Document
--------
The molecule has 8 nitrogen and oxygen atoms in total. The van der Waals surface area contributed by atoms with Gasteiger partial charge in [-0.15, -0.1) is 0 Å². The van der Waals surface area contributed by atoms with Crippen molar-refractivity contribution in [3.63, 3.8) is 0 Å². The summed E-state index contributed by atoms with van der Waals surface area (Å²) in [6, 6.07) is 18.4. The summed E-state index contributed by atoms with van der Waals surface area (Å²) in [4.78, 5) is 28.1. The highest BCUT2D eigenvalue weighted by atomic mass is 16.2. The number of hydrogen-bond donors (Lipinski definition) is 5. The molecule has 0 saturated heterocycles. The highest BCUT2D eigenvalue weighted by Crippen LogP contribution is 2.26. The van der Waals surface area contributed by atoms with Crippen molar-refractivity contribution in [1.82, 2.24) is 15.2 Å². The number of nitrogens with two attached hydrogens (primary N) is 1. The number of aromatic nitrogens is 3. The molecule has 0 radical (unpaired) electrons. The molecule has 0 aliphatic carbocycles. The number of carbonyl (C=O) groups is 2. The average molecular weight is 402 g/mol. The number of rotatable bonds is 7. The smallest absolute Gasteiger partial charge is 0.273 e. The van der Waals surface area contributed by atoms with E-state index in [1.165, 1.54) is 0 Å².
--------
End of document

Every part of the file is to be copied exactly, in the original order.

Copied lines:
The molecule has 8 nitrogen and oxygen atoms in total. The van der Waals surface area contributed by atoms with Gasteiger partial charge in [-0.15, -0.1) is 0 Å². The van der Waals surface area contributed by atoms with Crippen molar-refractivity contribution in [3.63, 3.8) is 0 Å². The summed E-state index contributed by atoms with van der Waals surface area (Å²) in [6, 6.07) is 18.4. The summed E-state index contributed by atoms with van der Waals surface area (Å²) in [4.78, 5) is 28.1. The highest BCUT2D eigenvalue weighted by atomic mass is 16.2. The number of hydrogen-bond donors (Lipinski definition) is 5. The molecule has 0 saturated heterocycles. The highest BCUT2D eigenvalue weighted by Crippen LogP contribution is 2.26. The van der Waals surface area contributed by atoms with Crippen molar-refractivity contribution in [1.82, 2.24) is 15.2 Å². The number of nitrogens with two attached hydrogens (primary N) is 1. The number of aromatic nitrogens is 3. The molecule has 0 radical (unpaired) electrons. The molecule has 0 aliphatic carbocycles. The number of carbonyl (C=O) groups is 2. The average molecular weight is 402 g/mol. The number of rotatable bonds is 7. The smallest absolute Gasteiger partial charge is 0.273 e. The van der Waals surface area contributed by atoms with E-state index in [1.165, 1.54) is 0 Å².